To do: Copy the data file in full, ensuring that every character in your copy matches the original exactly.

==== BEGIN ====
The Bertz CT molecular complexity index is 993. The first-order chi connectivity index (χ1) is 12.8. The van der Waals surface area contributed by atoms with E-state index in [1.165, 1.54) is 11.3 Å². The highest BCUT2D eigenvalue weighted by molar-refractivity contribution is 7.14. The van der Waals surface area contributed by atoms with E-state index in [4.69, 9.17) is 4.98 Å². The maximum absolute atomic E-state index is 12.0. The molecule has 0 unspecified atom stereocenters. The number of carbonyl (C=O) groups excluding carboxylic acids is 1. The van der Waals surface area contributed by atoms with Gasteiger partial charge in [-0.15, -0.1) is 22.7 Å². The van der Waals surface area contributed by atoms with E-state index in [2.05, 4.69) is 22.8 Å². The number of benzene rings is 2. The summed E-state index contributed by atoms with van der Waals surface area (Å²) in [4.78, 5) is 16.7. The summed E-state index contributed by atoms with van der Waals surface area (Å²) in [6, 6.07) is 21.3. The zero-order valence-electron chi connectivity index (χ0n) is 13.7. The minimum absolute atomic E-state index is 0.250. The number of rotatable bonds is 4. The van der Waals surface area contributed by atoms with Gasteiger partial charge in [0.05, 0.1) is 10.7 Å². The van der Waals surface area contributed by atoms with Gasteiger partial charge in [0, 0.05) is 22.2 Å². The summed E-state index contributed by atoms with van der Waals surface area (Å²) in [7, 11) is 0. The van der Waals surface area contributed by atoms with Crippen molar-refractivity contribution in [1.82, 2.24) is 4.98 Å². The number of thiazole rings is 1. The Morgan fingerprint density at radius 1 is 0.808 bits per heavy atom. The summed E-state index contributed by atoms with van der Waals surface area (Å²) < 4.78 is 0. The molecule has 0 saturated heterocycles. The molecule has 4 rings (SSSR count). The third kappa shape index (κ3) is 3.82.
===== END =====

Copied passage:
The Bertz CT molecular complexity index is 993. The first-order chi connectivity index (χ1) is 12.8. The van der Waals surface area contributed by atoms with E-state index in [1.165, 1.54) is 11.3 Å². The highest BCUT2D eigenvalue weighted by molar-refractivity contribution is 7.14. The van der Waals surface area contributed by atoms with E-state index in [4.69, 9.17) is 4.98 Å². The maximum absolute atomic E-state index is 12.0. The molecule has 0 unspecified atom stereocenters. The number of carbonyl (C=O) groups excluding carboxylic acids is 1. The van der Waals surface area contributed by atoms with Gasteiger partial charge in [-0.15, -0.1) is 22.7 Å². The van der Waals surface area contributed by atoms with E-state index in [2.05, 4.69) is 22.8 Å². The number of benzene rings is 2. The summed E-state index contributed by atoms with van der Waals surface area (Å²) in [4.78, 5) is 16.7. The summed E-state index contributed by atoms with van der Waals surface area (Å²) in [6, 6.07) is 21.3. The zero-order valence-electron chi connectivity index (χ0n) is 13.7. The minimum absolute atomic E-state index is 0.250. The number of rotatable bonds is 4. The van der Waals surface area contributed by atoms with Gasteiger partial charge in [0.05, 0.1) is 10.7 Å². The van der Waals surface area contributed by atoms with Gasteiger partial charge in [0, 0.05) is 22.2 Å². The summed E-state index contributed by atoms with van der Waals surface area (Å²) in [7, 11) is 0. The van der Waals surface area contributed by atoms with Crippen molar-refractivity contribution in [1.82, 2.24) is 4.98 Å². The number of thiazole rings is 1. The Morgan fingerprint density at radius 1 is 0.808 bits per heavy atom. The summed E-state index contributed by atoms with van der Waals surface area (Å²) < 4.78 is 0. The molecule has 0 saturated heterocycles. The molecule has 4 rings (SSSR count). The third kappa shape index (κ3) is 3.82.